US President Jimmy Carter took office in 1977, armed with a set of liberal ideals and aspirations that he believed would revolutionise American foreign policy. Carter had strong convictions that it was timely to initiate overhauling reforms in the country’s foreign policy by advancing human rights globally and pursuing a policy of arms restraint. During the onset of his regime, many administrations in the global landscape were dictatorships that committed human rights violations and were hungry for advanced armaments the US could offer. Carter meant to resolve this situation by infusing humanitarian concerns into the US foreign policy and implementing reprisals against governments that engaged in human rights abuses. Another ideal Carter romanticised about was disarmament, reduction of arms sales overseas (especially to none NATO nations), and non-proliferation of nuclear weapons. Going as far as making the sales of arms to foreign nations something that was done on an ad hoc basis. Carter believed that the time had come for the United States to move past Cold-War tensions and alter the US’s approach to containment in spite of Soviet determination to proliferate communist ideology on a global scale. As noble as they were, in practice Carter’s ideals crumbled due to his double-mindedness and want to compromise to please multiple parties. His liberal policies such as advancing human rights, democracy and education globally crumbled against an embedded strategic realpolitik policy set of deeply embedded policy packages, such as the Nixon administration’s policy of arming the Shah. This caused Carter to cave to the pressure of grander Cold War containment policy, which underpinned US foreign policy during the Cold War.

Jimmy Carter’s Liberalism: A Failed Revolution of U.S. Foreign Policy?

Another reason that I still like Carter is that he like Truman did not try to profit off their presidency……Harry Truman was Carter’s favorite President. Carter told The Guardian in 2011 that he admired Truman for not trying to profit off his presidency.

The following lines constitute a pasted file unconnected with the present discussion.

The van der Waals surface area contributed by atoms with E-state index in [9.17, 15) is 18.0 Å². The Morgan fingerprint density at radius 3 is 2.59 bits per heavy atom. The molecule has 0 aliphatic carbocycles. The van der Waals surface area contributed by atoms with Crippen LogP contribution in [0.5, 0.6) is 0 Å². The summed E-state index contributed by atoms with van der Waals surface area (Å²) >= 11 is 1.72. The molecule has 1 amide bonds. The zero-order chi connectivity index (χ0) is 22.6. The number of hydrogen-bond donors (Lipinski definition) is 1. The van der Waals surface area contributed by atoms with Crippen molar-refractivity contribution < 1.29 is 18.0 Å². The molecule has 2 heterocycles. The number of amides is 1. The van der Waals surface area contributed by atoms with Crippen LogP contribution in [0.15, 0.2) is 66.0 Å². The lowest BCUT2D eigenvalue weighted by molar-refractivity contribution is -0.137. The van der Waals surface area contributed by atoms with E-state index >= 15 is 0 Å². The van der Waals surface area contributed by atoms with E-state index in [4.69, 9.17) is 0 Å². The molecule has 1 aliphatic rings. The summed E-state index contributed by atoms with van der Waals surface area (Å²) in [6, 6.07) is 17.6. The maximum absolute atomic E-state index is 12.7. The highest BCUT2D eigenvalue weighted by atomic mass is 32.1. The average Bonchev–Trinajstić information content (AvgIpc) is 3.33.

A man of principles….something seriously lacking in our present day politicians.  The only time they show a spine is when they have nothing to lose for their stance…like re-election.

We need a “man” of principles again.

Afghanistan–Exit Stage Right

I have been writing about our intervention of Afghanistan since 2005……I understand the 2001 attacks…it was to punish those that killed many Americans…..but to remain 17 more years was just lunacy…..

There have been talks with the Taleban lately trying to find a way out of Afghanistan for American troops…..and it looks like these talks may have been successful at least according to Pompeo…..

During a surprise visit to Kabul, Secretary of State Mike Pompeo confirmed that the US is prepared to remove its troops from Afghanistan, ending 18+ years of military presence in the country.

Pompeo says that the US has “made clear to the Taliban” that they are prepared for such a pullout, but said the two sides still have not agreed on a timeline for the exact withdrawal.

This echoes what the Taliban was saying last week, ahead of the Doha talks, which oddly US officials contested at the time. The Doha talks are meant to shore up an exact date for the US exit.

This has been the broad framework of a deal reported for months, that the US would leave and the Taliban would keep ISIS and al-Qaeda out of Afghanistan. Other aspects of the final deal, including a permanent ceasefire and reconciliation between the Taliban and the US-backed government, are expected to come later.

(antiwar.com)

Wait!  Is this an exit strategy?

In talking up how ready he was for an Iran war, Trump dismissed questions about what his exit strategy would be, declaring “I don’t need exit strategies” to a gathering of reporters. He did not elaborate on what that actually meant.

Is that just for Iran?

What a dynamite diplomatic ploy dazzle them with confusion and baffle them with Twitter.